Thought for the Day - May 28th

Published by Michael Topple on Thu, 28 May 2020 17:38
Church Without Walls

Thought for the Day – Thursday 28th May, 2020

This is very much a week for remembering former Archbishops of Canterbury. Two days ago the church commemorated Augustine who brought a group of monks to this country in 596 to re-evangelise the English church. He founded a cathedral in Canterbury and became the first archbishop. Today we commemorate a lesser-known figure, Lanfranc. He was the first Norman archbishop, appointed by William the Conqueror in 1070. He had been the Benedictine prior of the monastery at Bec in Normandy and was already known as a great reformer of ecclesiastical, administrative and legal affairs. At a time when archbishops were very much at the centre of government he became a an important statesman, working alongside the new king with energy and vigour to ensure that both state and church were reformed and improved. The changes he brought about gave a new impetus to the church which had become in the years since Augustine rather lax. The effects of his work survive to this day. He died in office in 1089.

It may seem strange for the church to set aside a special day for someone whose principal talents appear to lie with administrative reform and the law – a sort of patron saint of bureaucrats.  These things are important of course, and no church can manage without proper organisation and some sense of order. To be able to manage, organise and administer in any work context are important gifts, no less for a church than for any other institution. As St. Paul says “There are all forms of gift but the same Spirit. There are varieties of service, but the same Lord.” (1 Corinthians 12.,5). It may seem dull or uninspiring, but it is vital, and we need to pray for those who enable and facilitate the work of the church in making the Gospel of Christ known in the world, perhaps particularly so in these challenging times.

However, it goes further than that. What lies at the heart of good leadership and administration is trust. It is impossible to bring about any real change if the person who instigates it does not have the trust of those who are expected to carry it out. Lanfranc was a great leader because he had the vision to see what needed to be done, the ability to see how it could be achieved, and, most of all, he was trusted. He commanded the respect of those in the church and the secular power who had to bring to fruition what he wanted. He clearly worked hard at that and he must have been quite a personality to achieve what he did.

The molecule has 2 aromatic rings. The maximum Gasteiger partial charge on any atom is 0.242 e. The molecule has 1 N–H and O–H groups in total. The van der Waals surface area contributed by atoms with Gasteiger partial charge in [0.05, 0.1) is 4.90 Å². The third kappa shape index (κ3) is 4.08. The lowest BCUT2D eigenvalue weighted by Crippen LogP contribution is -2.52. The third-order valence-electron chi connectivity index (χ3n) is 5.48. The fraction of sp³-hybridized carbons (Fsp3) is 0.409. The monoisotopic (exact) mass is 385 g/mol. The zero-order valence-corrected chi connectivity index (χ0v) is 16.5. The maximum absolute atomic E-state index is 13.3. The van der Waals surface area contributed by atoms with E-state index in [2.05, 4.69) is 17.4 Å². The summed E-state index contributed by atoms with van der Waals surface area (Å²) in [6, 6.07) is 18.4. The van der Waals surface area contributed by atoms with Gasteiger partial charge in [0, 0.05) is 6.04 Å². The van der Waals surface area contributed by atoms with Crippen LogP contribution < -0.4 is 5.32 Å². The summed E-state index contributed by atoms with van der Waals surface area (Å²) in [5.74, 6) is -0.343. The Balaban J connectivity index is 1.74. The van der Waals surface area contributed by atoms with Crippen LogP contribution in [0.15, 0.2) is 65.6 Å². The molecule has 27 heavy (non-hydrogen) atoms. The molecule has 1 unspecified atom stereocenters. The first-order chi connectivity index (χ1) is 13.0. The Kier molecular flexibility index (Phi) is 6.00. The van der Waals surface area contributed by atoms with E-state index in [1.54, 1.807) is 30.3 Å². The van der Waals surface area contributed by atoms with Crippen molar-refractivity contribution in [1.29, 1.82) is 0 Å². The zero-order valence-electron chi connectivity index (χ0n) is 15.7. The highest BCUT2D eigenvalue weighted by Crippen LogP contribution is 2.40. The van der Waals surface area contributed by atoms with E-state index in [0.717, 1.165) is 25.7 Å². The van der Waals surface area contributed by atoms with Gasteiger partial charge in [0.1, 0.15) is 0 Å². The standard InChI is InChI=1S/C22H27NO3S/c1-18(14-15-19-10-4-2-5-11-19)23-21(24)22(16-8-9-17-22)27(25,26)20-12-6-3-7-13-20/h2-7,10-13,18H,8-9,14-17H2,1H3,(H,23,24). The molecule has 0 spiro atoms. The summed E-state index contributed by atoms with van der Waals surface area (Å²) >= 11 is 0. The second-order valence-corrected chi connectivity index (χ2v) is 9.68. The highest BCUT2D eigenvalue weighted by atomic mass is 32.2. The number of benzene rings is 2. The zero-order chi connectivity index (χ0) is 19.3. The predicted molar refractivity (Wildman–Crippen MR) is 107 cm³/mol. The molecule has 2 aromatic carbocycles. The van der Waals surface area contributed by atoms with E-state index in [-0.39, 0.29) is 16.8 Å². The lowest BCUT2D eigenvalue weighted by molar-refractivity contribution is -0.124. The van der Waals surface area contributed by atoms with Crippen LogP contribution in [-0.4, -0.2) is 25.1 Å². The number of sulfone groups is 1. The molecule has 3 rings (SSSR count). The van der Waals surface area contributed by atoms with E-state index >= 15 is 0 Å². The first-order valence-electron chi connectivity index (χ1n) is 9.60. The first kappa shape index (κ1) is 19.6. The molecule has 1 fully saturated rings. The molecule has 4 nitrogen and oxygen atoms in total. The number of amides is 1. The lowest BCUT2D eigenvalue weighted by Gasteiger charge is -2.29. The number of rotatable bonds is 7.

As I write the news is full of stories about a lack of trust in the national government. I do not want to dwell on the detailed ins and outs of what certain officials may or may not have done (I rather suspect that this story will, as they say, run and run) but there is that fundamental point about the need for people to trust those who are in charge. If there is not that trust then there is no way that good government of any kind can continue, and it seems to me that that is in jeopardy at the moment. I would not presume to suggest in this forum what the government should do in this particular case, but there are certain principles which need to be borne in mind.

This is not in any way a political broadcast, rather it is an attempt to discern some spiritual truths in the way matters should be conducted, especially when everything is so uncertain, confusing and worrying. That is why the history of saints or church leaders of the past such as Lanfranc can be helpful for Christians of today, indeed, for everyone. 

We believe in a God in whom we can trust absolutely. We know that he is a great and loving creator – one who cares for us, sustains us and wants the very best for us as demonstrated by sending his only Son, Jesus Christ, to this earth to be born, to live amongst us, to die for us and to rise again. At morning prayer yesterday there was a wonderful part in the reading from Numbers 23: 

“God is not a human being that he should lie or a mortal that he should change his mind. Has he promised, and will he not do it? Has he spoken, and will he not fulfil it?”

We need to trust God in all that we do and we need to try to emulate that principle of trust, not just in our personal lives but in the public sphere as well. If so then we can truly say along with the writer of 1 Peter:

“Cast all your anxiety on him, because he cares for you.” (1 Pet. 5.7) 

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